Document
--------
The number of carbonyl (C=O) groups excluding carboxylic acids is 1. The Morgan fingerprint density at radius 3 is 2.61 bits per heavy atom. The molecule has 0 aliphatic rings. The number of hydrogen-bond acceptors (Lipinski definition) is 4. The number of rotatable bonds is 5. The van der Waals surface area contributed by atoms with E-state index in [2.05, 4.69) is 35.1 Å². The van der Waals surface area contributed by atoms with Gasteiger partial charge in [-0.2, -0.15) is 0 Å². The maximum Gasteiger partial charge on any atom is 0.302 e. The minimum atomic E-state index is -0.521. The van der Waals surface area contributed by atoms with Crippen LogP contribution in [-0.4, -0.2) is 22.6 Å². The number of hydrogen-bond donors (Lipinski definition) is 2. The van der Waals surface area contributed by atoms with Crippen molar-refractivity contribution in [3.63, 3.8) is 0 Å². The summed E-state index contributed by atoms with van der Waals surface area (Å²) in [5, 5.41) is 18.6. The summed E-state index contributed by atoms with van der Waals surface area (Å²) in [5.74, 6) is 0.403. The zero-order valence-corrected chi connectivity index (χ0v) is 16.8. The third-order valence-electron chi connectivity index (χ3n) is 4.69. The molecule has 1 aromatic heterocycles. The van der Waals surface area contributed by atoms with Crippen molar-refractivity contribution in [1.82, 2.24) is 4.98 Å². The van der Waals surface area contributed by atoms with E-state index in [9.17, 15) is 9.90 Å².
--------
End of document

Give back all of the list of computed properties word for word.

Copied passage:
The number of carbonyl (C=O) groups excluding carboxylic acids is 1. The Morgan fingerprint density at radius 3 is 2.61 bits per heavy atom. The molecule has 0 aliphatic rings. The number of hydrogen-bond acceptors (Lipinski definition) is 4. The number of rotatable bonds is 5. The van der Waals surface area contributed by atoms with E-state index in [2.05, 4.69) is 35.1 Å². The van der Waals surface area contributed by atoms with Gasteiger partial charge in [-0.2, -0.15) is 0 Å². The maximum Gasteiger partial charge on any atom is 0.302 e. The minimum atomic E-state index is -0.521. The van der Waals surface area contributed by atoms with Crippen LogP contribution in [-0.4, -0.2) is 22.6 Å². The number of hydrogen-bond donors (Lipinski definition) is 2. The van der Waals surface area contributed by atoms with Crippen molar-refractivity contribution in [3.63, 3.8) is 0 Å². The summed E-state index contributed by atoms with van der Waals surface area (Å²) in [5, 5.41) is 18.6. The summed E-state index contributed by atoms with van der Waals surface area (Å²) in [5.74, 6) is 0.403. The zero-order valence-corrected chi connectivity index (χ0v) is 16.8. The third-order valence-electron chi connectivity index (χ3n) is 4.69. The molecule has 1 aromatic heterocycles. The van der Waals surface area contributed by atoms with Crippen molar-refractivity contribution in [1.82, 2.24) is 4.98 Å². The van der Waals surface area contributed by atoms with E-state index in [9.17, 15) is 9.90 Å².